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Written by Damond Benningfield   
Sunday, 10 July 2011

The world’s oceans and seas are like big sponges. They soak up molecules from the atmosphere -- including carbon that’s produced by burning gasoline and other fossil fuels. In fact, the oceans absorb about a quarter of all the carbon that we humans release into the air.

Air- ocean exchange of carbon dioxide. Credit: Hannes Grobe 21:52, 12 August 2006 (UTC), Alfred Wegener Institute for Polar and Marine Research, Bremerhaven, Germany

According to a report by the United Nations, human activity added about 11 billion tons of carbon to the atmosphere in 2008 alone, mostly in the form of carbon dioxide. The gas acts like a blanket, trapping the Sun’s heat and making Earth warmer.

But about a quarter of that amount was absorbed by the land, while another quarter -- about two and a half billion tons -- was absorbed by the oceans.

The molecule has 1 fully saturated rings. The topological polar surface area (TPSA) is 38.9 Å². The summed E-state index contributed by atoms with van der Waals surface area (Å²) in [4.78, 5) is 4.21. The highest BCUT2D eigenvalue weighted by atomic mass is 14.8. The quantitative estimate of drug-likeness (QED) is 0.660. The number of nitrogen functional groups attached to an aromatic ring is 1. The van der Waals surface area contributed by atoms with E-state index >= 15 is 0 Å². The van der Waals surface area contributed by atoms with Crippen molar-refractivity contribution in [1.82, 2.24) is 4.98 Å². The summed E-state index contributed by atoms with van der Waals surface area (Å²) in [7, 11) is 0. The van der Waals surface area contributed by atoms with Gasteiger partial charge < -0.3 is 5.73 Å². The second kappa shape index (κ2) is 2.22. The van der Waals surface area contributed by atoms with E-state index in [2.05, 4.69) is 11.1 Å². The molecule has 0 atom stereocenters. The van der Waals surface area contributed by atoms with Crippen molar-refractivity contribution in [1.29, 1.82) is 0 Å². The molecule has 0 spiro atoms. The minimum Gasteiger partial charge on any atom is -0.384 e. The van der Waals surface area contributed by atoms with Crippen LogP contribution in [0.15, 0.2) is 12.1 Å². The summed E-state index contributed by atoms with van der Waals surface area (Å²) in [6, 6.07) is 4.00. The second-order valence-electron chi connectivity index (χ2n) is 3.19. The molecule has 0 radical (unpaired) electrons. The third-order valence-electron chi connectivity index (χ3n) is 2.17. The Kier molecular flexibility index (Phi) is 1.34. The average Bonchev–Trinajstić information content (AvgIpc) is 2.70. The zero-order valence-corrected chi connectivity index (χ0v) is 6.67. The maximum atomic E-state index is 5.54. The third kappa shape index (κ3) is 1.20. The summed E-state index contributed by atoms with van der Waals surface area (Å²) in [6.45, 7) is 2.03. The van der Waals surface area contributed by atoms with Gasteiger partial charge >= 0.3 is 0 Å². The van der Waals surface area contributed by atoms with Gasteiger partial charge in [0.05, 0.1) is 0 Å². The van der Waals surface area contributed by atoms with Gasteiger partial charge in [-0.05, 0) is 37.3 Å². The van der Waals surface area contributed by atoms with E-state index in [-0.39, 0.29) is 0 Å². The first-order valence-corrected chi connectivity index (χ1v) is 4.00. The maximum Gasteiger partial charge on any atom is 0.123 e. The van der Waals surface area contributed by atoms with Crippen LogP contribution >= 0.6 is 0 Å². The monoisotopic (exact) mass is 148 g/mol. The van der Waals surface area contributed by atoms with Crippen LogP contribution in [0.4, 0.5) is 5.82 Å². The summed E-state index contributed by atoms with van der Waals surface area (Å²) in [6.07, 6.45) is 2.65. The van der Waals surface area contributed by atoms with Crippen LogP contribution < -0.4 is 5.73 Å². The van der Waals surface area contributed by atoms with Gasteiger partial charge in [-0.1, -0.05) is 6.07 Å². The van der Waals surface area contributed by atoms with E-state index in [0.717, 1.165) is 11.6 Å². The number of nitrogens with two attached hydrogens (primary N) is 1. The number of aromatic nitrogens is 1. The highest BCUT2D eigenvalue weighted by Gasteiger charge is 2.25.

That happens in two ways.

In the first, microscopic plants at the surface use the carbon as part of the process of photosynthesis. They combine the carbon dioxide with water and sunlight to grow. They expel oxygen atoms, but hold onto the carbon. When they die, they sink to the bottom, but most of the soft part is recycled back to the water before they reach to the bottom.

In the other process, the organisms at the surface also form calcium carbonate for their shells by using chemical reactions between carbon and sea water. As they fall down to the ocean floor and accumulate, some of their remains form limestone over time, trapping carbon in the rocks.

The amount of carbon the oceans absorb varies from year to year. So scientists aren’t quite sure if the average amount is the same today as it was a few decades ago. Still, they are sure that the oceans continue to help clean up after us -- sponging up the carbon we puff out into the atmosphere.


Last Updated ( Thursday, 18 August 2011 )
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